But doesn’t it feel good to draw a line in the sand? For all the eloquent words preachers and teachers and modern-day gurus can offer about unity in diversity and recognizing our common humanity, there’s something so natural to the human heart to withdraw into community with those of like mind and affect, and position ourselves—define ourselves even—by the the ways that others are different from us. Democrats and republicans and libertarians and socialists. Methodists and baptists and presbyterians and non-denominationalists. Reconciling Congregations and Wesley Covenant Associations and UM Forward-ers and goodness only knows what comes next. We’re a people who love circling the wagons and making sure folks know we aren’t them, whoever our them might be.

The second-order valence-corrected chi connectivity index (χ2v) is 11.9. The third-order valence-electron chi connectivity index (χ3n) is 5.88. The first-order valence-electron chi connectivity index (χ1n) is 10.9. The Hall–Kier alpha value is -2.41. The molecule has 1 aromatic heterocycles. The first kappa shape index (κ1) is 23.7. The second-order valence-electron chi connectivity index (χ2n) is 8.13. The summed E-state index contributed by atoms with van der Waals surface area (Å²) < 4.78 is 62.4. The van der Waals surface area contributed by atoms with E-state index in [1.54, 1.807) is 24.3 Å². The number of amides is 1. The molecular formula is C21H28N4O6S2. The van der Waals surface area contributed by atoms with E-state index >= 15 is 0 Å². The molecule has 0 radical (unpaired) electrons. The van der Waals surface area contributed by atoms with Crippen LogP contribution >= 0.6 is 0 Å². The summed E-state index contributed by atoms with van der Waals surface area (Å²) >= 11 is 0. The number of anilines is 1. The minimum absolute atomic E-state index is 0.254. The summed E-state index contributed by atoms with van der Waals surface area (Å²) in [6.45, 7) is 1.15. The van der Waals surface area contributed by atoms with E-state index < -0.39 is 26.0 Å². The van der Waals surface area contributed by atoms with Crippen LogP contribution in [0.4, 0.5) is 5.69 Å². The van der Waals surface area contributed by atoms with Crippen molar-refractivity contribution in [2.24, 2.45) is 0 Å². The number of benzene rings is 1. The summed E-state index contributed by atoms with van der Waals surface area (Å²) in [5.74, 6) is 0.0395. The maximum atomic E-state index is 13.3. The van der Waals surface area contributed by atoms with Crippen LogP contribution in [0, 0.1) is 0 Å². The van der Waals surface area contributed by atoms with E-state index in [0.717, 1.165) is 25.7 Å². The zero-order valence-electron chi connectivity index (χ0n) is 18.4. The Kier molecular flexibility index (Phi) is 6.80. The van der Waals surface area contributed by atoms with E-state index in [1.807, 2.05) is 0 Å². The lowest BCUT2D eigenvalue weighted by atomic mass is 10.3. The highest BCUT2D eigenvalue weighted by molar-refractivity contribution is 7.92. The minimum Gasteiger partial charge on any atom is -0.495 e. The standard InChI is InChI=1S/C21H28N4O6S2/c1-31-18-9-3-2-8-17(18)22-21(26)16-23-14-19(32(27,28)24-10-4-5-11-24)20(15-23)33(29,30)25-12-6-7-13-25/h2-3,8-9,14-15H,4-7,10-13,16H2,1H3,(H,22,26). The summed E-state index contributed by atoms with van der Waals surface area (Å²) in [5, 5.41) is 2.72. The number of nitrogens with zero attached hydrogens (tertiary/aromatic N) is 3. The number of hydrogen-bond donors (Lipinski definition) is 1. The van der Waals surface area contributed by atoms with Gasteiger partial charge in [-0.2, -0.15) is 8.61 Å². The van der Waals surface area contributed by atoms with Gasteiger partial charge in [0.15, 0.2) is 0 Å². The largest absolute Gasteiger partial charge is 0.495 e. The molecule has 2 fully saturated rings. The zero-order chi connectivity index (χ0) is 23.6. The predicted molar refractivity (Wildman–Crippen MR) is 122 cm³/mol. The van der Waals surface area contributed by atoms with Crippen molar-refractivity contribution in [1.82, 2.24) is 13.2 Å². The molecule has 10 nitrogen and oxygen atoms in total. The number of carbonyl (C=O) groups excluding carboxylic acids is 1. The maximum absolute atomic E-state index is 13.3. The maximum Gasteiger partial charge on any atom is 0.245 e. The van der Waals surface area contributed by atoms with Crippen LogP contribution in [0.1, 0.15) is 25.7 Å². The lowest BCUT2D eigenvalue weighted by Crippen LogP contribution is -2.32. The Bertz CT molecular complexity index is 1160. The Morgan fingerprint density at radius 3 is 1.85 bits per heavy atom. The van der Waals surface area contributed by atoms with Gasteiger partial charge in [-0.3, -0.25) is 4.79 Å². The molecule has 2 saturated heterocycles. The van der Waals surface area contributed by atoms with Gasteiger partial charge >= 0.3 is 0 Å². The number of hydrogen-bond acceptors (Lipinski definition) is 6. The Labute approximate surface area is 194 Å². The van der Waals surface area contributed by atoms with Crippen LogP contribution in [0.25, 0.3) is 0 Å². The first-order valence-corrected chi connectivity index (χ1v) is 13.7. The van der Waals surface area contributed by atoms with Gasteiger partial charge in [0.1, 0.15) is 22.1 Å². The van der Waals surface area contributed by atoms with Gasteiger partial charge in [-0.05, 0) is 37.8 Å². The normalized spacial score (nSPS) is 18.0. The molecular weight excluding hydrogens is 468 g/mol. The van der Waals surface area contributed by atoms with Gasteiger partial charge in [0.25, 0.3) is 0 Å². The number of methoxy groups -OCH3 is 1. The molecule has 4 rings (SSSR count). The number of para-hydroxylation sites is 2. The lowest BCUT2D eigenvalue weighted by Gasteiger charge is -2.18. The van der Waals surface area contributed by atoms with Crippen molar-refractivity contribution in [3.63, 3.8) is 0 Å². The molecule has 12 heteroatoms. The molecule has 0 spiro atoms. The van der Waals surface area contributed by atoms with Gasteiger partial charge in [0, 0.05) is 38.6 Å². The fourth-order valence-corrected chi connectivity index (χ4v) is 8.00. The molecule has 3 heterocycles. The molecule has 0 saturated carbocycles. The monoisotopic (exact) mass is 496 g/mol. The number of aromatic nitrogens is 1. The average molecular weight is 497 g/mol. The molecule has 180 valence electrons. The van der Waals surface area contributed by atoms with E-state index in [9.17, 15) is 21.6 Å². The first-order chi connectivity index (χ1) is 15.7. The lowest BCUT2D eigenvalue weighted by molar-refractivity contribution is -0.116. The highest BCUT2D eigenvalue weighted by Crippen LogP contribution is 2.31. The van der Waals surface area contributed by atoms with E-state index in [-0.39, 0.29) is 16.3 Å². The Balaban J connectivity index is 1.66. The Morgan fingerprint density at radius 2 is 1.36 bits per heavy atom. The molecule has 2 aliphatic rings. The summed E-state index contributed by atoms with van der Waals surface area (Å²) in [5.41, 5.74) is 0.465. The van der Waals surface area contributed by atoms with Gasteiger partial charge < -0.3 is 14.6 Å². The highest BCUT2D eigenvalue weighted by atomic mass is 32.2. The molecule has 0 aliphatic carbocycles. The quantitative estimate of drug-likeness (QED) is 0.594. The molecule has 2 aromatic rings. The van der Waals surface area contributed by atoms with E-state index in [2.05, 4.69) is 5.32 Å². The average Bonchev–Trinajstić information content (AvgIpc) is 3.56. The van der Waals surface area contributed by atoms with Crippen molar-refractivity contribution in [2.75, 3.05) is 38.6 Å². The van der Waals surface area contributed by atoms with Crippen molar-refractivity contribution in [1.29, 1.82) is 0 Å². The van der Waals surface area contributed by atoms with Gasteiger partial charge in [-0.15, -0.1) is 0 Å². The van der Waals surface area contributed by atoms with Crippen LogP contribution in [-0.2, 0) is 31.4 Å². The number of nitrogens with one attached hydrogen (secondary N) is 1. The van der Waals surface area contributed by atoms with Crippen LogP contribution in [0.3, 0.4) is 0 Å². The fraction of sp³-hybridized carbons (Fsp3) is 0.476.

Now, I’m not sure that Paul would find any fault in gathering like-minded folk together. I’m not even convinced he’d condemn the multiplicity of denominations, sects, political affiliations, or theological ideologies so common in the world today. But I am convinced—especially for those who call themselves Christian—that he would most certainly challenge any sectarian inclination among us that distracts us from the common identity we share in Jesus Christ and the common work of liberation, justice, mercy, and love which to which Christ calls us.
Christianity is not, after all, a competitive sport. Our work is not to win out in the theological or political free-for-alls in which we currently find ourselves. Our mission is not to convert those on the other side of whichever aisle we find ourselves to our perspective on things. Our call is not to build up institutions to protect our particular identity or ideology.